In the technical department, PAIN does not really do anything to improve on the original game. The graphics and control are all exactly the same as they were in the original. The sound is basically the same as well, except for a few ambient sound additions around the park.
The Amusement Park expansion pack for PAIN feels more like a sequel than an expansion, as it somehow manages to include more content than the original game. The Amusement Park expansion is a must for those who already have the original PAIN, and, if you were vaguely interested in the title before, the Amusement Park expansion definitely makes it worthwhile. That is, if you can stand all the insane wipeouts!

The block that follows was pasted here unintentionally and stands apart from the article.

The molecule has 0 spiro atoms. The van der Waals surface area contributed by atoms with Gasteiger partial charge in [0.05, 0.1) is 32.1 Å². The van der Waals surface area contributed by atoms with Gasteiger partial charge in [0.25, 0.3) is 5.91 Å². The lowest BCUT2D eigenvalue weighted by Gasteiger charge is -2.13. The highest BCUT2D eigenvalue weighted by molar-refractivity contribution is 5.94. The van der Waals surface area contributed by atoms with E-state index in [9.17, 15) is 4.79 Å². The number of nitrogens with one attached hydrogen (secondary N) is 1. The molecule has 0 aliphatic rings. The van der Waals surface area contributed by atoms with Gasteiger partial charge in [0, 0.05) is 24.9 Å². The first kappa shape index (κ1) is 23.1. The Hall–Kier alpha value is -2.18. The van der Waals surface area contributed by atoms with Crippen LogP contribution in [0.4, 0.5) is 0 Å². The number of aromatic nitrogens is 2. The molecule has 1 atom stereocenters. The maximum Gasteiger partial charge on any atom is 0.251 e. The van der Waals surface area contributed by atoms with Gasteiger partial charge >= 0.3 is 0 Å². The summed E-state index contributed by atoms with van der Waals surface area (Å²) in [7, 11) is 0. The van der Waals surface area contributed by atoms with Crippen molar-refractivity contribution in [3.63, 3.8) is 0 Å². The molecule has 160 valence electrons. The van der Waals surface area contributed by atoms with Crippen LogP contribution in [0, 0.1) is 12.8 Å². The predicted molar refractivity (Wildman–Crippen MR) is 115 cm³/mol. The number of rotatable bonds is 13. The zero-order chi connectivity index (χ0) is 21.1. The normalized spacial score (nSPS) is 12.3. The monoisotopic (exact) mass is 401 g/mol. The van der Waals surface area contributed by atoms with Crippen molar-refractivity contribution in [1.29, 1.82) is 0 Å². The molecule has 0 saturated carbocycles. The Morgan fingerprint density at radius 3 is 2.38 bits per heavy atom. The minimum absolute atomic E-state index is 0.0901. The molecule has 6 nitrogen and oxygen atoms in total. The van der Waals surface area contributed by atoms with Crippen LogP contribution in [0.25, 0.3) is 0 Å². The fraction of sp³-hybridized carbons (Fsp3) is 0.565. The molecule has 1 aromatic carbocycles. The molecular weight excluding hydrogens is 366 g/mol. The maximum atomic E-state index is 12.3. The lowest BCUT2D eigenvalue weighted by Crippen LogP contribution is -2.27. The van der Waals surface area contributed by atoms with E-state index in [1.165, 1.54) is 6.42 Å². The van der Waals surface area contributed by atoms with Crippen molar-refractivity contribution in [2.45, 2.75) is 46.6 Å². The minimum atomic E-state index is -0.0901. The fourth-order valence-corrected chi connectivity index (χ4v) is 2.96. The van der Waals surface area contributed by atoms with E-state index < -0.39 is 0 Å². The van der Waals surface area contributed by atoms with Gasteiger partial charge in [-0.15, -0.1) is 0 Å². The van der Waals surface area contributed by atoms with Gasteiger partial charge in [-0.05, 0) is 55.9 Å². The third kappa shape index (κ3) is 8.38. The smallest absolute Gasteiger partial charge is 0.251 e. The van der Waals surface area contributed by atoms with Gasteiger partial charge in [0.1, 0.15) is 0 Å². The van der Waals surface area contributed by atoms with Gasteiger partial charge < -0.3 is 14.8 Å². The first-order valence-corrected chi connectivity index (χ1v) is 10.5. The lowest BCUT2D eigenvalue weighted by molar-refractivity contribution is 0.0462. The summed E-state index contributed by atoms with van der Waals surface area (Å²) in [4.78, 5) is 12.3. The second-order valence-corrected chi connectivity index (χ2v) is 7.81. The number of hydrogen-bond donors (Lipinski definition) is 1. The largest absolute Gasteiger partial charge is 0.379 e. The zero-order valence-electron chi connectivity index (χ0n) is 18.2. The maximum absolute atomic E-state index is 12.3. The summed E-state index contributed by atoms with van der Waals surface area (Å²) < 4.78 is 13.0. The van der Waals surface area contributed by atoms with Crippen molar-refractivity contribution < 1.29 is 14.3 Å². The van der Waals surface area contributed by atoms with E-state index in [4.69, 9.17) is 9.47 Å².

RATING OUT OF 5 RATING DESCRIPTION 3.8 Graphics
Not too much has changed since the original was released last year. Still, the graphics are great for what they are, and the impact physics are as pleasing as ever. 4.2 Control
Controls are super-easy to use and work very well, even while your hapless character is in flight. 3.0 Music / Sound FX / Voice Acting
Voice acting is the same for every character as it was in the original, and most new level sounds are unnoticeable. 4.4 Play Value
Although there is only so much you can explore in the new stage, the new modes provide plenty of replay value, and the constantly updating PAINlabs will keep you coming back every week! 4.1 Overall Rating – Great
Not an average. See Rating legend above for a final score breakdown.